Why Does My Pet Need a Compounded Medication?
Like people, our pets can develop ailments like heart conditions, allergies, cough or thyroid problems that may require medications to treat them. Most medications are…Read More
Advancing the Standards of Veterinary Care
Obstructive and allergic lung diseases affect many pets and are sometimes called asthma, bronchitis, or bronchial asthma. Unfortunately, these diseases are not easily classified and probably represent a variety of lung disorders. They do share a common finding of “hyper-responsive” airways.
When the airway is sensitive to certain stimuli, exposure to these agents leads to narrowing of the airways. The inciting agents are usually direct irritants to the airways or particles that provoke an allergic response in the respiratory tract. Regardless of the cause, the end-result is the same: muscle spasms in the bronchi (breathing tubes), buildup of mucus, and accumulation of cellular material. In particular, the inability to clear the bronchi of this material leaves the patient susceptible to secondary infections.
The animal is most stressed during the period of expiration. The difficulty with expiration is typical with obstructive disease of the lung. Air may become effectively trapped in the lungs, causing them to over-inflate. In some cases, this trapping leads to development of emphysema in the patient.
Obstructive lung disease is most common from 2 to 8 years of age. Female cats and Siamese cats seem to be more susceptible. Dogs do not get asthma as often as cats, but it can be a cause for coughing, particularly in older, smaller breed dogs.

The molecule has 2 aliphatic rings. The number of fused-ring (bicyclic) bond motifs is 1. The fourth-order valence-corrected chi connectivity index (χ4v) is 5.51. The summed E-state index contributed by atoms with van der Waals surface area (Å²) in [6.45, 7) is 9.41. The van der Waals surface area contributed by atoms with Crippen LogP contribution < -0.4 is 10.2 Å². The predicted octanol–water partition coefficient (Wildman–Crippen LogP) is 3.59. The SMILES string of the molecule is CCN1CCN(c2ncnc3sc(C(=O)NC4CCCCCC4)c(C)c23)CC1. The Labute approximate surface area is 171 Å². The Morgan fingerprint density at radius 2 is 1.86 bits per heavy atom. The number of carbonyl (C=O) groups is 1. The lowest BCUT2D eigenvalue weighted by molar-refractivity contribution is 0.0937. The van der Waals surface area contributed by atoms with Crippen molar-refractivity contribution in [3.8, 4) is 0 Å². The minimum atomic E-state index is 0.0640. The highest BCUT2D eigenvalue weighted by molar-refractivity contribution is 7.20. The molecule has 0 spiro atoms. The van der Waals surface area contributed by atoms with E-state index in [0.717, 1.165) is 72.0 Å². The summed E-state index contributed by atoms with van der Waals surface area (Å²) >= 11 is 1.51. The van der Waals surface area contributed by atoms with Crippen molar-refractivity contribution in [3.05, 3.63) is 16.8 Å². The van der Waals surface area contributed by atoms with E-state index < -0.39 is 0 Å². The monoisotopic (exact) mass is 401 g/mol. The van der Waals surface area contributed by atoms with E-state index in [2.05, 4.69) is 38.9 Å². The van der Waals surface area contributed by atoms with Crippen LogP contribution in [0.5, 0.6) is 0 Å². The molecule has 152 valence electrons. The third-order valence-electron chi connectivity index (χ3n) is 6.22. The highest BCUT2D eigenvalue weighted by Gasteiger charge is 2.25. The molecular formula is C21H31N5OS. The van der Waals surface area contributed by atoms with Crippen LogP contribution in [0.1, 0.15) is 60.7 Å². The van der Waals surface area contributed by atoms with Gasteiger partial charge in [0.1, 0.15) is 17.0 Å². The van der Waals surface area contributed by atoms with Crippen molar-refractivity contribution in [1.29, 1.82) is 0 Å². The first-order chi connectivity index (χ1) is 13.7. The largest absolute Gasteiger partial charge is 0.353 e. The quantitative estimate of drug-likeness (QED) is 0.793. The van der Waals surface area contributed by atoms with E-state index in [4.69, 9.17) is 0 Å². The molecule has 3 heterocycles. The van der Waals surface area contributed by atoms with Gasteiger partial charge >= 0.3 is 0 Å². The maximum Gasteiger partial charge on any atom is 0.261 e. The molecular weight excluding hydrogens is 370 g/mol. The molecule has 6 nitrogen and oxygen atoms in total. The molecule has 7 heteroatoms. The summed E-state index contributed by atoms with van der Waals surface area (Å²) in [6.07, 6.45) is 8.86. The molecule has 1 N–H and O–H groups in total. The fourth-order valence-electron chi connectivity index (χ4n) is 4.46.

Coughing and respiratory distress are the most commonly reported signs with obstructive lung disease. Coughing is a significant finding since there are relatively few causes of coughing in cats. Also, many patients assume a squatting position with the neck extending during these coughing episodes. Wheezing is easily heard with a stethoscope and is sometimes so loud that it can be heard without a stethoscope. Occasionally, sneezing and vomiting are noted.
As mentioned above, this group of diseases is characterized by hyper-responsive airways. The small breathing tubes (bronchi and bronchioles) can react to a number of stimuli, including:
Several tests may be performed to achieve a diagnosis of allergic lung disease:
In some cases, an underlying cause cannot be identified, despite a thorough diagnostic workup. Even when the underlying cause is not identified, many pets can achieve a reasonable quality of life with medical management.
Successful management of allergic lung disease employs several therapies.
Obstructive lung disease is usually manageable. Sometimes a “cure” may be achieved if a specific underlying cause can be identified and treated. Extreme respiratory distress constitutes an emergency, and, as with humans, your pet should receive immediate attention.